The wars of these two last-mentioned nations have in a great measure grown out of commercial considerations,—the desire of supplanting and the fear of being supplanted, either in particular branches of traffic or in the general advantages of trade and navigation.

From this summary of what has taken place in other countries, whose situations have borne the nearest resemblance to our own, what reason can we have to confide in those reveries which would seduce us into an expectation of peace and cordiality between the present confederacy, in a state of separation? "

Or that business leaders will be compelled to behave ethically due some benevolent force that emanates only from the "free" marketplace? A force whose radiant strength appears to be wholly determined by the lack of regulations over which the health and safety of the consumer limits the ability of CEOs monopolize markets, manipulate stock or use other price-fixing measures, all of which which, although extremely non-intuitive, really only serves to weaken the market's ability to reward us all via it's previously mentioned ethics-maximizing guiding force ?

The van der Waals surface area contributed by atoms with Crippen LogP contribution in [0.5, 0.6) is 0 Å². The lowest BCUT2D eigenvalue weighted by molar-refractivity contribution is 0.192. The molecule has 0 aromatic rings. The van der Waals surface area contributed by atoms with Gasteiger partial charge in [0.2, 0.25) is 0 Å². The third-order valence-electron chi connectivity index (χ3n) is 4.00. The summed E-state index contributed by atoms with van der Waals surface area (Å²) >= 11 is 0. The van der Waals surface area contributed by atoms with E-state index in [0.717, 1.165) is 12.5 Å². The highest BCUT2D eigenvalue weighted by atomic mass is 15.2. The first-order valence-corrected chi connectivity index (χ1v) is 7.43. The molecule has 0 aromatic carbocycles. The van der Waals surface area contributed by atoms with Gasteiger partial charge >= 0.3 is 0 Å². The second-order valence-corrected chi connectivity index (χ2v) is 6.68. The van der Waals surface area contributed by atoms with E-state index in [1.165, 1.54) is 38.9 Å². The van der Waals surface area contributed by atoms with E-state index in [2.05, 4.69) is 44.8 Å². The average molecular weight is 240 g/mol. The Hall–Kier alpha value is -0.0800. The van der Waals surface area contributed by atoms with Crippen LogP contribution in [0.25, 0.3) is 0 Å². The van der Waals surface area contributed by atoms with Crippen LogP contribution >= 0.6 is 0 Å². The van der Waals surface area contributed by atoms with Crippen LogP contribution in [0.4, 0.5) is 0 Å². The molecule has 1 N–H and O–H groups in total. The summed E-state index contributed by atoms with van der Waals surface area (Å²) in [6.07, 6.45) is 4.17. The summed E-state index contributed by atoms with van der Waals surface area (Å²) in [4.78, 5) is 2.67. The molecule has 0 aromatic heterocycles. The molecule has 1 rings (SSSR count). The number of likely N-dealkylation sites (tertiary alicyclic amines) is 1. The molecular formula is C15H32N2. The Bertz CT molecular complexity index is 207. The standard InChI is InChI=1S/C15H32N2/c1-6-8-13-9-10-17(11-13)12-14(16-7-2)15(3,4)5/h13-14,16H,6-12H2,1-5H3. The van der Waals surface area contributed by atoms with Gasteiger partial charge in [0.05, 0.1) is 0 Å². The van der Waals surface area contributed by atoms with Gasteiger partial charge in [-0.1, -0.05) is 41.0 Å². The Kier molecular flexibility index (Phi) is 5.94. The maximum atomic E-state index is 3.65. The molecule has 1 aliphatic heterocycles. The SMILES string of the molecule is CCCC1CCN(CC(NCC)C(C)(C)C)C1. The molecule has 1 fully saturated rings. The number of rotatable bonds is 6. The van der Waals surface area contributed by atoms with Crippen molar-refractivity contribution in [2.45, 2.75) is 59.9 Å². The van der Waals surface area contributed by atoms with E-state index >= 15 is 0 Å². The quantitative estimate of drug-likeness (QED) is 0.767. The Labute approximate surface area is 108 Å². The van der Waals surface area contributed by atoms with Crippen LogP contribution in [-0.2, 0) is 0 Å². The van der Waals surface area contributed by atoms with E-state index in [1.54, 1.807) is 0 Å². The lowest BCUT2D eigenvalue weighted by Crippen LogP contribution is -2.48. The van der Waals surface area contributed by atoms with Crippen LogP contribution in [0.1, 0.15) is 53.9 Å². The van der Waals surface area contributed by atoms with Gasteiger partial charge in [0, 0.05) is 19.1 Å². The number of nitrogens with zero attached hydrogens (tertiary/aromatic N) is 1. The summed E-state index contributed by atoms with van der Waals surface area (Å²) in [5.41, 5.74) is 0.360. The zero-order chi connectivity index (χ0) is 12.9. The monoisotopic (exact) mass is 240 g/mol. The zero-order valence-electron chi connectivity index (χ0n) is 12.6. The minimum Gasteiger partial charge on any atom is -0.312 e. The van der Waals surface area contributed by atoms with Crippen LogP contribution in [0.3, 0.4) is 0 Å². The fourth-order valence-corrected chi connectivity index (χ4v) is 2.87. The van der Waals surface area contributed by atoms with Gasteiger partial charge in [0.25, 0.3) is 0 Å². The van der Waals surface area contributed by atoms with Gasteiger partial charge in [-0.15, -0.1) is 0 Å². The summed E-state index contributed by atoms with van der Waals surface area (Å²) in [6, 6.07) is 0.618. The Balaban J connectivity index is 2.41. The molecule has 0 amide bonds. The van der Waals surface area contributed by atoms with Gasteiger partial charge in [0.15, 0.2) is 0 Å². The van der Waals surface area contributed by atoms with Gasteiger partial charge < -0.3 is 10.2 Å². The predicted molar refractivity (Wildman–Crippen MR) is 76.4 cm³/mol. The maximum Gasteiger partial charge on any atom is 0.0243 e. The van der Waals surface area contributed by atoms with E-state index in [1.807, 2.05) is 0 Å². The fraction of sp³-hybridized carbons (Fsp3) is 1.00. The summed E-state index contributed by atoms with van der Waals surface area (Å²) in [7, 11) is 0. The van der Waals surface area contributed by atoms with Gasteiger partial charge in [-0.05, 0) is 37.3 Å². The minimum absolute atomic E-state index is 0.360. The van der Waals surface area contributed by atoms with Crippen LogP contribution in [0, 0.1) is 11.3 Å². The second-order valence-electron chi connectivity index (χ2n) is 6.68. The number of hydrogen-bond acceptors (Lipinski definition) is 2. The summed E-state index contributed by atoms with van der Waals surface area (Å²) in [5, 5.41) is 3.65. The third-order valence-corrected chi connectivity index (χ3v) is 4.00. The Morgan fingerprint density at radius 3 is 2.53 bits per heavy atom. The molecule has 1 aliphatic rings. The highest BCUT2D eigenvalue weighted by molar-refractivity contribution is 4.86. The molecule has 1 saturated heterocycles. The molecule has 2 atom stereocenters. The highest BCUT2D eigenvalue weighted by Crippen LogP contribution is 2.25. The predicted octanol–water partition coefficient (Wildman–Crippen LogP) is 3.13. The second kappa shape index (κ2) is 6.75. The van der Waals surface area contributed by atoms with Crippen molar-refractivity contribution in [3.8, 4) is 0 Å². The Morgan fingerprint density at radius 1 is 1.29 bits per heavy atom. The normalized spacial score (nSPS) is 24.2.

Cont... "Have we not already seen enough of the fallacy and extravagance of those idle theories which have amused us with promises of an exemption from the imperfections, weaknesses and evils incident to society in every shape? Is it not time to awake from the deceitful dream of a golden age, and to adopt as a practical maxim for the direction of our political conduct that we, as well as the other inhabitants of the globe, are yet remote from the happy empire of perfect wisdom and perfect virtue?